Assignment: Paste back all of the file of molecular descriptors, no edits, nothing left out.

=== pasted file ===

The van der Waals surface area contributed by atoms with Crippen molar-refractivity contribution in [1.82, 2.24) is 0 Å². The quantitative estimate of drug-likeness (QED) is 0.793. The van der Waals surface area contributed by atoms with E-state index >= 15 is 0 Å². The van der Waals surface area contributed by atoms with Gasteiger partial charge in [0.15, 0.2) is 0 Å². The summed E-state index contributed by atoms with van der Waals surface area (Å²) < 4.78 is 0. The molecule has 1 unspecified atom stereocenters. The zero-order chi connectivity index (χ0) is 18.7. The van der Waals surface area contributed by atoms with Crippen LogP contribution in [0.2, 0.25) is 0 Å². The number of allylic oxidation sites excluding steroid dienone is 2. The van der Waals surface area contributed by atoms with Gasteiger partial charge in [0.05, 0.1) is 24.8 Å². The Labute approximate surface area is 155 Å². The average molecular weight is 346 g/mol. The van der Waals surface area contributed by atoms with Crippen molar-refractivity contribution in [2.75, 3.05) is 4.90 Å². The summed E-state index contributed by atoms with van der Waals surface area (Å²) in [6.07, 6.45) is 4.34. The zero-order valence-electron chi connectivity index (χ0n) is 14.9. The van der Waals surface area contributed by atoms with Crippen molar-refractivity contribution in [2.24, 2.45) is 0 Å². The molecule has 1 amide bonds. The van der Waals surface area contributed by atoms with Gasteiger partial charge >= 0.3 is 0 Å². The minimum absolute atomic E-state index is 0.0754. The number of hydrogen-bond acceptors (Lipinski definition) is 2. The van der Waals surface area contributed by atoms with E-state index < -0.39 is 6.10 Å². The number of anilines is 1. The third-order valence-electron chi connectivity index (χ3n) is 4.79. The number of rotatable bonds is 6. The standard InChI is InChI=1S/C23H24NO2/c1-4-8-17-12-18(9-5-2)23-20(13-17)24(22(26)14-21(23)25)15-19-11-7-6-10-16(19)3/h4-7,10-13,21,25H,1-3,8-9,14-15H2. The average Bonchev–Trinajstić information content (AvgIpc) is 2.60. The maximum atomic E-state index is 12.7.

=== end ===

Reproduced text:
The van der Waals surface area contributed by atoms with Crippen molar-refractivity contribution in [1.82, 2.24) is 0 Å². The quantitative estimate of drug-likeness (QED) is 0.793. The van der Waals surface area contributed by atoms with E-state index >= 15 is 0 Å². The van der Waals surface area contributed by atoms with Gasteiger partial charge in [0.15, 0.2) is 0 Å². The summed E-state index contributed by atoms with van der Waals surface area (Å²) < 4.78 is 0. The molecule has 1 unspecified atom stereocenters. The zero-order chi connectivity index (χ0) is 18.7. The van der Waals surface area contributed by atoms with Crippen LogP contribution in [0.2, 0.25) is 0 Å². The number of allylic oxidation sites excluding steroid dienone is 2. The van der Waals surface area contributed by atoms with Gasteiger partial charge in [0.05, 0.1) is 24.8 Å². The Labute approximate surface area is 155 Å². The average molecular weight is 346 g/mol. The van der Waals surface area contributed by atoms with Crippen molar-refractivity contribution in [2.75, 3.05) is 4.90 Å². The summed E-state index contributed by atoms with van der Waals surface area (Å²) in [6.07, 6.45) is 4.34. The zero-order valence-electron chi connectivity index (χ0n) is 14.9. The van der Waals surface area contributed by atoms with Crippen molar-refractivity contribution in [2.24, 2.45) is 0 Å². The molecule has 1 amide bonds. The van der Waals surface area contributed by atoms with Gasteiger partial charge >= 0.3 is 0 Å². The minimum absolute atomic E-state index is 0.0754. The number of hydrogen-bond acceptors (Lipinski definition) is 2. The van der Waals surface area contributed by atoms with E-state index < -0.39 is 6.10 Å². The number of anilines is 1. The third-order valence-electron chi connectivity index (χ3n) is 4.79. The number of rotatable bonds is 6. The standard InChI is InChI=1S/C23H24NO2/c1-4-8-17-12-18(9-5-2)23-20(13-17)24(22(26)14-21(23)25)15-19-11-7-6-10-16(19)3/h4-7,10-13,21,25H,1-3,8-9,14-15H2. The average Bonchev–Trinajstić information content (AvgIpc) is 2.60. The maximum atomic E-state index is 12.7.